Good morning, and welcome to our rolling coverage of the world economy, the financial markets, the eurozone and business.
Britain faces a surge in unemployment before Christmas, economists fear, as business struggle under lockdown restrictions and the government prepares new rules for areas where Covid-19 is the biggest threat.
The CEBR thinktank is warning this morning that at least 1.25 million more people are at risk of losing their jobs by Christmas, as it hikes its Christmas unemployment forecast.
With Covid-19 still battering the economy, more companies will be forced to lay staff off – particularly those who were furloughed since the lockdown.
As CEBR warns…
The job market outlook is negative for the coming months…
…the coming winter looks set to be a tough one.
That would push the jobless total towards three million – up from 1.4m this summer. It
Going once, going twice—the winners of this year’s Nobel Prize in Economic Sciences are two Stanford economists whose work lets the world make mobile phone calls, switch on a light, and buy and sell on eBay.
Robert Wilson and Paul Milgrom, are famous for their groundbreaking work on auction theory. They took the 2,500-year-old practice of selling goods to the highest bidder and transformed how they worked and how the world looked at a result.
One of the major areas they developed was analysis of how the rules that govern auctions affect the efficiency of the outcomes—how bidders get the value they want, sellers maximize their income, and the process can happen more easily and quickly. Then they found ways to move beyond the fast-talking and gavel-banging stereotype of an auction and into many new types that new rules could enable.
Among the several winners with ties to California were two Stanford professors — Paul R. Milgrom and Robert B. Wilson, were awarded the Nobel in economic science — and three University of California scholars. Reinhard Genzel, a U.C. Berkeley professor emeritus of physics and astronomy, and Andrea Ghez, a U.C.L.A. professor of astrophysics, shared the prize in physics with a mathematician at Oxford University for their work on black holes.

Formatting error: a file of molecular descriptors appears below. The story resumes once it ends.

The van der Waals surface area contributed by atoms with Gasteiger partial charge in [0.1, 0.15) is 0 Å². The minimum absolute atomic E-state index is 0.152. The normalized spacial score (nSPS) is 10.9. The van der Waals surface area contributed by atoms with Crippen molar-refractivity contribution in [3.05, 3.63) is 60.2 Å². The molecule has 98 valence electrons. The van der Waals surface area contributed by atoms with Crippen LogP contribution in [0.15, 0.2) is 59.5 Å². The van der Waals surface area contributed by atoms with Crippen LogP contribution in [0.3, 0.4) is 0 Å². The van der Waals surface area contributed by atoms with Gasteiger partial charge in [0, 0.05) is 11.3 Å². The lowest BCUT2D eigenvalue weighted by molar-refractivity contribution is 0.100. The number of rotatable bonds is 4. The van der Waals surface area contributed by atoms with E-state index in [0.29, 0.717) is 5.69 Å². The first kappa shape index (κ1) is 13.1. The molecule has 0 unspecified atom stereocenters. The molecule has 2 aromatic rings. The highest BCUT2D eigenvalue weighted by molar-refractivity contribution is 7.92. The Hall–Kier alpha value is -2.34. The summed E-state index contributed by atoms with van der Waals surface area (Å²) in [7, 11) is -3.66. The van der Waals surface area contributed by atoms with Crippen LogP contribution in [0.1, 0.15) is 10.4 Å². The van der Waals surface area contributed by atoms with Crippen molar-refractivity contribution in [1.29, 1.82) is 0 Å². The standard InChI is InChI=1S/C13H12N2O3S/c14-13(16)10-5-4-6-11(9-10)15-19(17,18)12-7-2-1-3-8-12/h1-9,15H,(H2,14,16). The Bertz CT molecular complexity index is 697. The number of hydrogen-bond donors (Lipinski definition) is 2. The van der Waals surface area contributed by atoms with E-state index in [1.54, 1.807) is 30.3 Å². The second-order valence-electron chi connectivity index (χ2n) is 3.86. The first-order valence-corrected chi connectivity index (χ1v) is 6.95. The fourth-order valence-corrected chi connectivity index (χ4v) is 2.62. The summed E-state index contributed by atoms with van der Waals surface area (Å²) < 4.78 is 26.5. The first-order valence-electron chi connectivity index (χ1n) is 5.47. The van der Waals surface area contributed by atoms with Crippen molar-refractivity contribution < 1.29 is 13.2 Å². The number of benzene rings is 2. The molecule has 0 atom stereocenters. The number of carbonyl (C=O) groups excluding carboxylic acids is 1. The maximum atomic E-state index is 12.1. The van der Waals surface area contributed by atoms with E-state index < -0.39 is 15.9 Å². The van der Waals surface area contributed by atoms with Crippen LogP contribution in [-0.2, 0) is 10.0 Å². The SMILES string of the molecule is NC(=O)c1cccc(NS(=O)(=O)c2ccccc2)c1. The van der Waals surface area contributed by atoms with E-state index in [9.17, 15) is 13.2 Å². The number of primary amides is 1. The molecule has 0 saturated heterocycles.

And Jennifer Doudna, a U.C. Berkeley professor, shared the prize in chemistry with Emmanuelle Charpentier, now the director of the Max Planck Unit for the Science of Pathogens in Berlin, for their work on Crispr-Cas9, a method to edit DNA.
[See the full list of 2020 Nobel winners and read more coverage here.]
It’s the first time the award has gone to two women, and Dr. Doudna is the first woman
In this second part of a two-episode series on the Nobel Prizes, we go into the Chemistry and Physics 2020 awarded to Emmanuelle Charpentier and Jennifer Doudna, for discovering one of gene technology’s sharpest tools: the CRISPR/Cas9 genetic scissors.
Also read our explainer on the Chemistry Nobel 2020:
And for physics, British mathematician-physicist Roger Penrose received half of this year’s prize “for the discovery that black hole formation is a robust prediction of the general theory of relativity”, as the the Nobel Committee put it. German Reinhard Genzel and American Andrea Ghez received the second half of the prize “for the discovery of a supermassive compact object at the center of our galaxy.” We explain the science behind both awards.
Also read our explainer on the Physics Nobel 2020:
Guest: T.V. Venkateshwaran, Science Communicator, Senior Scientist at Vigyan Prasar, New Delhi.
When people are urgently calling and knocking on your door at 2 a.m., that’s rarely good news. But luckily for Stanford professor Paul Milgrom, Monday was the happiest early-morning disturbance of his life.
The Nobel Prize committee informs winners during work-day hours in Sweden, which means American recipients get calls in the wee small hours. So when the 2020 Nobel Prize in Economic Sciences went to
59 researchers named as ‘Citation Laureates’ have won Nobel honors since 2002